Sunday, December 11, 2005

A World Transformed

The only time I’ve ever taught in junior high was the 1969-70 school year, when I had three double periods of eighth grade English. I loved my eighth graders. Several years younger than the high-schoolers I had been teaching for five years before that, they were still young enough to listen and respond to what an adult might say. It probably helped that I was, as they said, the only “young” teacher they had ever had. I was twenty-seven.

This memory triggers an earlier one.

When I was in elementary school, our small town’s economy and daily life were deeply tied in with a seven-year drought. It ruled us. Sometimes reddish dust blew, so thick we could hardly see. Our post-war lives were austere, in a way, partly because of the drought, although as a child, I paid little attention to such things.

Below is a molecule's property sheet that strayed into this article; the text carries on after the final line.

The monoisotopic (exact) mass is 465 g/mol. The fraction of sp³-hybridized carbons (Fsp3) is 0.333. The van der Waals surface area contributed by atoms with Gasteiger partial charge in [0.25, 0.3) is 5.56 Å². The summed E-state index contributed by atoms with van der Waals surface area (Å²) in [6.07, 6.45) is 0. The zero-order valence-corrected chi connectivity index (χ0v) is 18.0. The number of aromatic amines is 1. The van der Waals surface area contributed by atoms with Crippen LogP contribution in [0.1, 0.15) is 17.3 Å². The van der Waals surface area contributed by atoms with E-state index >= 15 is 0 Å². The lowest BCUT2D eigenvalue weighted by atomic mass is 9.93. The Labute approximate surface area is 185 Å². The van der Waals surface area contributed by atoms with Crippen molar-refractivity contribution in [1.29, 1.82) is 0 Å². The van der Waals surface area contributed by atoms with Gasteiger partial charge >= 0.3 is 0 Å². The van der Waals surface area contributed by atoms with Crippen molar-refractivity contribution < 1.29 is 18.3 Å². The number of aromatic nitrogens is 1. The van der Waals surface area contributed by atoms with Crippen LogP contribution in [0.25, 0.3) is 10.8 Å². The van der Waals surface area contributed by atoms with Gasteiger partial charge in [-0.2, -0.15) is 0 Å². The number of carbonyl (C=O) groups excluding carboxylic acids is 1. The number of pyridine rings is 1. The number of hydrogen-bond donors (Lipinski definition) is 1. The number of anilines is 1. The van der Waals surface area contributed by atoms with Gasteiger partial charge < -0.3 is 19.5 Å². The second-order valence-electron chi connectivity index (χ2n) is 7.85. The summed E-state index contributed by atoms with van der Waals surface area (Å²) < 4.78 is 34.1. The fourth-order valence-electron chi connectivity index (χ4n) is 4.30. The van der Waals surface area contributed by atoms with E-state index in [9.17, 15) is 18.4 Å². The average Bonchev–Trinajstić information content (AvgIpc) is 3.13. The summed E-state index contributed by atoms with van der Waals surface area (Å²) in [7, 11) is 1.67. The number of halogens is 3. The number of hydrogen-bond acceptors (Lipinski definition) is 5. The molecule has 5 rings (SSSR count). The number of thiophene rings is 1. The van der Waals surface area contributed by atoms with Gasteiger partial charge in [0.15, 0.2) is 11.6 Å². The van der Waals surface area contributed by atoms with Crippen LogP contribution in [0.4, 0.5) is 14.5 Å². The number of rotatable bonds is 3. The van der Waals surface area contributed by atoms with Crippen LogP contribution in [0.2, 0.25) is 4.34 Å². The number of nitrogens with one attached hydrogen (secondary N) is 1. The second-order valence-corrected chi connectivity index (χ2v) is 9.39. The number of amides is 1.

Our school was plain—pale green walls decorated by black and white pictures of George Washington, Abraham Lincoln, and upper and lower-case alphabets. Our teachers were, we thought, “old.” They were wise and kind, for the most part, but they looked grandmotherly.

The fifth grade brought sudden change. The new principal, Mr. Holmes, was a handsome middle-aged man with a big smile and black, wavy hair; he piqued our interest. But the new young, pretty music teacher, Mrs. Phillips, made the whole place transform into Technicolor, like the Land of Oz.

She taught us wonderful songs, like “Return to Sorrento,” “Shenandoah,” and a song about dancing and singing and turning “upon the green, to the merry sounds of pure delight.” And the state song and “America the Beautiful.” We trampled the grapes of wrath, and we did a big western production, all dressed up in costumes. Our world opened up to laughter, music, and color, and we didn’t care if the dust blew.

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